absolute truth

Some of the objection in the mind of the pluralist is that every claim to absolute truth must be, in the end, oppressive. Because if you claim to have the truth, then you will use that truth as power and coercion to dominate and oppress people. And it is certainly true that any community which claims to possess the absolute truth must inevitably, if it gains power, become oppressive. But the Christian claim is not such; although in the course of history it's been wrongly understood as such.

{The church has screwed this thing up big time. there have been points in history where the church has used its position of power to oppress. But take this illustration: if you go to see a Junior High perform a Shakespeare play, please don't leave that place saying "Shakespeare is a hack... I'm never going to read any of his plays again." The problem wasn't with Shakespeare - it was with the people who represented him in the play. So just because the church has screwed this thing up numerous times throughout history, don't throw the story of God out with those who tried to live it out and made a mess of it.}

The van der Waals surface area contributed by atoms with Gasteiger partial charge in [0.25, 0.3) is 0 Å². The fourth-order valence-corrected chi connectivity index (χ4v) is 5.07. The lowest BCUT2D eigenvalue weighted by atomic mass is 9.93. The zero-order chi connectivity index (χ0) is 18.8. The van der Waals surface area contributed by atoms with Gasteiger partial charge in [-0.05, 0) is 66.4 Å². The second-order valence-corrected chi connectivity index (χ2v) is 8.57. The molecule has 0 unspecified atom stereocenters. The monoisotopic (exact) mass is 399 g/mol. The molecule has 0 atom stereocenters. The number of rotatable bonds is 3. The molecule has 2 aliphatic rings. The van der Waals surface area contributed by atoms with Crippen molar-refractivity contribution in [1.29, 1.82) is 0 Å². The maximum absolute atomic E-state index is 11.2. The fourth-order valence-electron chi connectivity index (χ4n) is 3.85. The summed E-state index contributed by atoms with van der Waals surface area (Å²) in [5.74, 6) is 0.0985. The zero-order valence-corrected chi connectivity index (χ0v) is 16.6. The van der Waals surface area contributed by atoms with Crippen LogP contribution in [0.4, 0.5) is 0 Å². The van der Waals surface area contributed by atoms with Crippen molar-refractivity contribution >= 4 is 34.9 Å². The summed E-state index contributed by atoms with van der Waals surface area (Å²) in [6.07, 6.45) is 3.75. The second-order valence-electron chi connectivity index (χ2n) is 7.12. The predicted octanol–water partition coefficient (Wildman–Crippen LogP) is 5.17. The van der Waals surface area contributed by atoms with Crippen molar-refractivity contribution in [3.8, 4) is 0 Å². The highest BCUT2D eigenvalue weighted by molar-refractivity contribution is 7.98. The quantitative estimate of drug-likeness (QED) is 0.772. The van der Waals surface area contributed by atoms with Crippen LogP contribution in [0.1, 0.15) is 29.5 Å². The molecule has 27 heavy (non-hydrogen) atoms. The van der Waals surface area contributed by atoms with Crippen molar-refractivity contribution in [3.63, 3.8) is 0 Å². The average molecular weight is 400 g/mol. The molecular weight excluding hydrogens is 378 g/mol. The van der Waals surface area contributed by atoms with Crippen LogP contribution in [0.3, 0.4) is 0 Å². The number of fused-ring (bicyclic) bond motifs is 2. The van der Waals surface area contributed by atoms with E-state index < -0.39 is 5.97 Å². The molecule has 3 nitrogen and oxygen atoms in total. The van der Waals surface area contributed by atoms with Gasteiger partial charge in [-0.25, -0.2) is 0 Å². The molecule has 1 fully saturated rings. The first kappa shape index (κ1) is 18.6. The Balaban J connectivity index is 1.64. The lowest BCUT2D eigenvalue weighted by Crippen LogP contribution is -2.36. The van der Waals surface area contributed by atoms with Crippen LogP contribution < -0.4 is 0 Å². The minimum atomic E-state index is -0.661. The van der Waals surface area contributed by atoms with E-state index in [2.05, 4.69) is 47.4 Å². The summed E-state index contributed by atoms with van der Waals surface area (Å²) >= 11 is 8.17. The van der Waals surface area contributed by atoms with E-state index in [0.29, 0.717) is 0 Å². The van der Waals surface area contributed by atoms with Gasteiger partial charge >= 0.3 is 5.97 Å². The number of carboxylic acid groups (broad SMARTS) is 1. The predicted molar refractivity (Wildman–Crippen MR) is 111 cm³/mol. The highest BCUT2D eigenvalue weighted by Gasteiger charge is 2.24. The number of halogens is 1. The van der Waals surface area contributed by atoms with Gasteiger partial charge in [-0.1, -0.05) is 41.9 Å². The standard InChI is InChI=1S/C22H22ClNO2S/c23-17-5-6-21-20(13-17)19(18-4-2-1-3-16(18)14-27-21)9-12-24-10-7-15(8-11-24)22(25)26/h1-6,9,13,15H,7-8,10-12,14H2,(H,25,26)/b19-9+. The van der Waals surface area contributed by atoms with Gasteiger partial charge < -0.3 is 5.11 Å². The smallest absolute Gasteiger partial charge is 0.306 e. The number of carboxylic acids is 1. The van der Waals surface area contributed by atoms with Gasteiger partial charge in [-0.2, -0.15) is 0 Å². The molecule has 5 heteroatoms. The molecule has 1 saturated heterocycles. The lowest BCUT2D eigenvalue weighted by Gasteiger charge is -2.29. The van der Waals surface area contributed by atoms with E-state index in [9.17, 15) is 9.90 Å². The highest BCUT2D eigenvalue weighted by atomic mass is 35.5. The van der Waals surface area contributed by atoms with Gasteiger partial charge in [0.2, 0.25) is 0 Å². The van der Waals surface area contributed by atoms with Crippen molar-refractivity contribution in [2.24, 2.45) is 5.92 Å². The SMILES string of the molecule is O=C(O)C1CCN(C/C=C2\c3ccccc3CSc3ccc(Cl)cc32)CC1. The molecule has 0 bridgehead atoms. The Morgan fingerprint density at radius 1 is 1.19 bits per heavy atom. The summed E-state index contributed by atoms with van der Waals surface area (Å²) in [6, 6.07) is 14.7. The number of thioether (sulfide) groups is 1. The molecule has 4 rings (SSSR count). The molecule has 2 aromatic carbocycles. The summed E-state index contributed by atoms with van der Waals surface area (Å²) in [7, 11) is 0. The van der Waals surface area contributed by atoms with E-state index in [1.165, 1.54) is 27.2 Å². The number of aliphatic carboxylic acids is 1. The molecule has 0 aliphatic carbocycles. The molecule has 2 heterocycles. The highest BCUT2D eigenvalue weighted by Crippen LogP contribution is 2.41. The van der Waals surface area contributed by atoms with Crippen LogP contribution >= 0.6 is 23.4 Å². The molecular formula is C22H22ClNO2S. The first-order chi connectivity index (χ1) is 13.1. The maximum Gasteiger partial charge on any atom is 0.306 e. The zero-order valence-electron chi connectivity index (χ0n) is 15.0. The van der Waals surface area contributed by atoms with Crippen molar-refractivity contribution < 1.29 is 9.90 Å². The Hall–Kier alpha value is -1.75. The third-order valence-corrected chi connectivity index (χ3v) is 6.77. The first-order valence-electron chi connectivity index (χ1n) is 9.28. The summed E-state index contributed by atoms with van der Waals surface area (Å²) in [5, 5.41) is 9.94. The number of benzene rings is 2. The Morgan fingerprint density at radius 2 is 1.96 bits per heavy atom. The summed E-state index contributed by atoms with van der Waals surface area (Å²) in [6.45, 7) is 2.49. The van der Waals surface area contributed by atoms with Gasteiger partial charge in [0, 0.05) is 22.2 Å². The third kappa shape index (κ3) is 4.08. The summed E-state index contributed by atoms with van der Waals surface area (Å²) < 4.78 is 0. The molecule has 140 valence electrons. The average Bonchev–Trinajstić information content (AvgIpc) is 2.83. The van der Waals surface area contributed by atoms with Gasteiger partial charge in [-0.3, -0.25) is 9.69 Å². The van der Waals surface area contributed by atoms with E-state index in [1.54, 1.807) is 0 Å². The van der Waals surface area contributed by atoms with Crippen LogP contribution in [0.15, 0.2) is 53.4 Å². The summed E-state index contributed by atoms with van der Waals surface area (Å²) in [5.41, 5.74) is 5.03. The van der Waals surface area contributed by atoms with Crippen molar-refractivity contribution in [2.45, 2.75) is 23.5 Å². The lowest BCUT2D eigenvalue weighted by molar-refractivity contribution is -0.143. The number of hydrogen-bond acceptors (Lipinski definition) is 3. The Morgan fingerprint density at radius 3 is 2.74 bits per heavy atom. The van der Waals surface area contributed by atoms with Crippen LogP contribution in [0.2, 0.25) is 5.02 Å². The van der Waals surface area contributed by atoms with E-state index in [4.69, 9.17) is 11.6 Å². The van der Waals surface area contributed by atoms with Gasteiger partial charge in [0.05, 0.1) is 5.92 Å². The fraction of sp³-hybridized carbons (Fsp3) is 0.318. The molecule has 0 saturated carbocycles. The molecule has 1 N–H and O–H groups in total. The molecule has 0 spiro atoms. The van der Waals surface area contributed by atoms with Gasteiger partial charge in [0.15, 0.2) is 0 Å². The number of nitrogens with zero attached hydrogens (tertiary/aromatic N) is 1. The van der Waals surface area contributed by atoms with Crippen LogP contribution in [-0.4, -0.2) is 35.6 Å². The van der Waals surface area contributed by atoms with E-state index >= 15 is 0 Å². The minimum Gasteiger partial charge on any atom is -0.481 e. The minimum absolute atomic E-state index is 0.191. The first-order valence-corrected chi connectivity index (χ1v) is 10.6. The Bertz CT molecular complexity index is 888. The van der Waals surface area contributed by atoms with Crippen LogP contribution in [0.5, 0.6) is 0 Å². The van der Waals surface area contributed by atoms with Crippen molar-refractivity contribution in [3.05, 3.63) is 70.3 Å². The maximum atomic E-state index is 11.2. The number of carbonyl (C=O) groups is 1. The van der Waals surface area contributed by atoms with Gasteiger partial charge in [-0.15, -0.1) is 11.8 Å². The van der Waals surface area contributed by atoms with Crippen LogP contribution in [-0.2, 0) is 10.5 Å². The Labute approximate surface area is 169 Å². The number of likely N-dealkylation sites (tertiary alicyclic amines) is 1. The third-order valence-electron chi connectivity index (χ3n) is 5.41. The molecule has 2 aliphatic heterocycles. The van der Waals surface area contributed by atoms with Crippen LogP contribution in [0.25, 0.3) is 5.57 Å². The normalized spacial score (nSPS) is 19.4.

The claim of the Christian community is that in Jesus the absolute truth has been made present, and that the relativity's of human cultures, and that the form which this truth took was not that of dominance and imperial power but that of one who is without power or rather whose power was manifest in weakness and suffering. The church, thus, does not proclaim to possess absolute truth - it claims to know where to point for guidance for the common search for truth.

Jesus, as the truth, does not show up with power to oppress; he doesn't show up as an imperialistic ruler who conquers his enemies with power and force. He shows up as a suffering servant who doesn't use power to oppress but actually lays aside his power, is oppressed himself, dies for his enemies and prays for their forgiveness while he is dying. So the one who is absolute is humbled. He suffers and dies. He is one who is marked by grace, truth, mercy, and justice.

- a sermon i heard today


  1. Really like the Shakespeare analogy. Who is the speaker?

    1. it was JR Vassar from Apostles Church in NY. i don't remember which sermon i was listening to but they're all awesome. He's a really good speaker!